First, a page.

The cost of living is set to be the dominant domestic issue facing business and political leaders this year. As the cost of food, fuel and energy continues to rise so too does the cost to hire staff and to manufacture and transport goods around the world.
But where did it start, where will it end and what does it mean for consumer sector businesses?
The causes are complex and global in nature. Following the relaxing of Covid lockdown restrictions, global manufacturing hubs came back online and were faced with high demand but also severe shortages and delays. The costs of shipping containers, commodities and raw materials started to rise creating inflationary pressures on the international supply chain. Continued lockdowns in China and the Russian invasion of Ukraine further exacerbated the challenges.
The consequences for the UK economy are equally multifaceted. The red flags are already starting to appear, all pointing to a weakening in consumer confidence, reduced spending power and potential recession.
The labour shortage remains a critical unresolved issue. Evolving out of the uncertainty of Brexit and the restrictions of Covid, the shortage is the result of many EU nationals leaving the UK and simply not returning. The pandemic also encouraged people to reconsider their long-term career objectives and leave the workforce earlier through retirement. Recent reforms to the immigration system have also made it harder for people to move to the UK for work. Sectors such as agriculture, retail, hospitality, logistics, leisure and tourism are being hit particularly hard as a result.
One positive of the labour shortage is that many people now find themselves in jobs they previously did not have. The UK is near to ‘full employment’. Businesses however have been left scrambling to offer pay increases to retain or attract workers and many are still operating with reduced capacity.
How can policymakers help?
The Bank of England has effectively admitted there is a limit to what it can do. Interest rates will continue to rise but when mounting food and energy costs are not down to excessive consumer consumption this approach will just heap greater pressure on hard pressed households already struggling.
Regular reviews of the Shortage Occupation List will go some way to identifying the sectors and skills in most need of support. A flexible approach to the points-based immigration system may also help attract overseas workers. Reductions in income tax, VAT or National Insurance would be welcomed by consumers although these are unlikely, particularly as NI was only recently increased to support the NHS recover from the pandemic.
Imposing a windfall tax on highly profitable oil and gas businesses may be a popular quick win - voters are unlikely to shed a tear for big business. Government should ensure that any increased tax is not made permanent, does not deter inward investment and does not limit funding for the UK’s energy infrastructure which is so urgently required.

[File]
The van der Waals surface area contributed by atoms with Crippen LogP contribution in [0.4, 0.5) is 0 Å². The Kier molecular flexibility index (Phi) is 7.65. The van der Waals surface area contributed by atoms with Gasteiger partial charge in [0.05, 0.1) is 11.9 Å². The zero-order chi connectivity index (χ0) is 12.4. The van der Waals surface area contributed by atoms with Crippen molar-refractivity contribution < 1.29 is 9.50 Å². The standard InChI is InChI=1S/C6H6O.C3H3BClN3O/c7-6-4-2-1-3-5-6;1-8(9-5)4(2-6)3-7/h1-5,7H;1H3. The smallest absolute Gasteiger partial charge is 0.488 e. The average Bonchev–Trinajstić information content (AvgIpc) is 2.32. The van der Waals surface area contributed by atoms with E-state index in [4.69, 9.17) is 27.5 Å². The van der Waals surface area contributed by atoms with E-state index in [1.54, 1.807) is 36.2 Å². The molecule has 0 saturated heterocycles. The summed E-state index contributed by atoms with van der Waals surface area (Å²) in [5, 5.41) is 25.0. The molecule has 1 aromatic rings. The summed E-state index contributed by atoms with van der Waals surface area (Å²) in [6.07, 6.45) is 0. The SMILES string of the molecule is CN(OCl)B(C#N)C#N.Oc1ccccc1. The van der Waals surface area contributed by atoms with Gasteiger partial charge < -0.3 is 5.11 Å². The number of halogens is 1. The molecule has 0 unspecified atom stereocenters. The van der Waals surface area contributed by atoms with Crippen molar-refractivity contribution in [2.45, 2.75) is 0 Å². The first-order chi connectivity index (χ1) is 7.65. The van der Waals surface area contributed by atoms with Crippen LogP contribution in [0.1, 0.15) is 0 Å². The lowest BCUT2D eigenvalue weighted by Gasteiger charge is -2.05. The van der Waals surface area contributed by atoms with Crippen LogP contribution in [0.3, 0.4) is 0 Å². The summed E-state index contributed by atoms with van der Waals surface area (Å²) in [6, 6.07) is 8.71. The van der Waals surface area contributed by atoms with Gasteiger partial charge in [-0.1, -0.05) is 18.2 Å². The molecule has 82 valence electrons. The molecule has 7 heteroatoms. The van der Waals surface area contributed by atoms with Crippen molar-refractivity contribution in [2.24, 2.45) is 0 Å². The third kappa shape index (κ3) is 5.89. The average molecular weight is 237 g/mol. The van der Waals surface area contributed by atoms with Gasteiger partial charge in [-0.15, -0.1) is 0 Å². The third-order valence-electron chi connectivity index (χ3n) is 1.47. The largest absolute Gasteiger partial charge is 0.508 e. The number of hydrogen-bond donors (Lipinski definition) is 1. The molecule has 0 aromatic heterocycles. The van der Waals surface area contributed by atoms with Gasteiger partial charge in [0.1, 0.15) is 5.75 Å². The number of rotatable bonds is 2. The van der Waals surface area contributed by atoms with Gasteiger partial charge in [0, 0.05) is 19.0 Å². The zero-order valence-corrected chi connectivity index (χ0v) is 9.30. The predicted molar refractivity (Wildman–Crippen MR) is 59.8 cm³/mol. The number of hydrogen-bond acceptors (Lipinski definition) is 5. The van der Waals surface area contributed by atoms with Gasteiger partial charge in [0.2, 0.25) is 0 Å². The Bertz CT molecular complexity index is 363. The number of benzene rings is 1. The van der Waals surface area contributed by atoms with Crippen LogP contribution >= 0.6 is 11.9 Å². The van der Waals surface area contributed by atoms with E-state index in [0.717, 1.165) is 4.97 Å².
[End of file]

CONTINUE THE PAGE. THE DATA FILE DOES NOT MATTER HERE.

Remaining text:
What is the outlook for businesses?
The steep increase in the cost of living will undoubtedly hit certain groups harder than others. Those with variable rate mortgages, younger people in the early stages of their careers and those on lower and fixed incomes who spend proportionally more of their money on essentials will be impacted most.
As consumers reign in on discretionary spending patterns may shift; eating out less but spending more on eating better at home, for example.
Seasoned entrepreneurs often talk of innovation being forged in the fires of crisis. As established patterns of behaviour are broken rapid adoption of new alternatives are required. It is certainly true that in the new post Brexit, post Covid economy there is opportunity to do things differently.
Many employers now understand their role in supporting the health and well-being of their employees. Manufacturers are looking at bringing production back to the UK in a bid to create shorter, more visible and resilient supply chains. Establishing UK energy security is now front of mind for government. So too is a net zero economy and new technologies are emerging as a result of this focus - those in the battery and hydrogen sectors, for example, are understandably excited by the great potential that exists.
The talk of trade deals should also remind business leaders that there is still potential in new overseas markets, particularly beyond the immediate horizons of the EU. Indeed, Irwin Mitchell is part of a global network of elite law firms and is actively supporting many clients on their international expansion plans.
Invest and innovate
The next 12 months will undoubtedly be challenging and targeted support for those most in need will be required soon. So too will investment in skills, data, analytics and digital technology to enhance logistical operations, reinforce supply chains, increase product choice and deliver flexible payment options. These investments will improve the overall ‘experience’ consumers are looking for.
Although the labour market remains remarkably resilient for now, there is no easy shortcut to avoid the tough times ahead. Consumer sector businesses should instead focus on what they do best: being innovative, listening to customers, collaborating with partners and adapting quickly to change.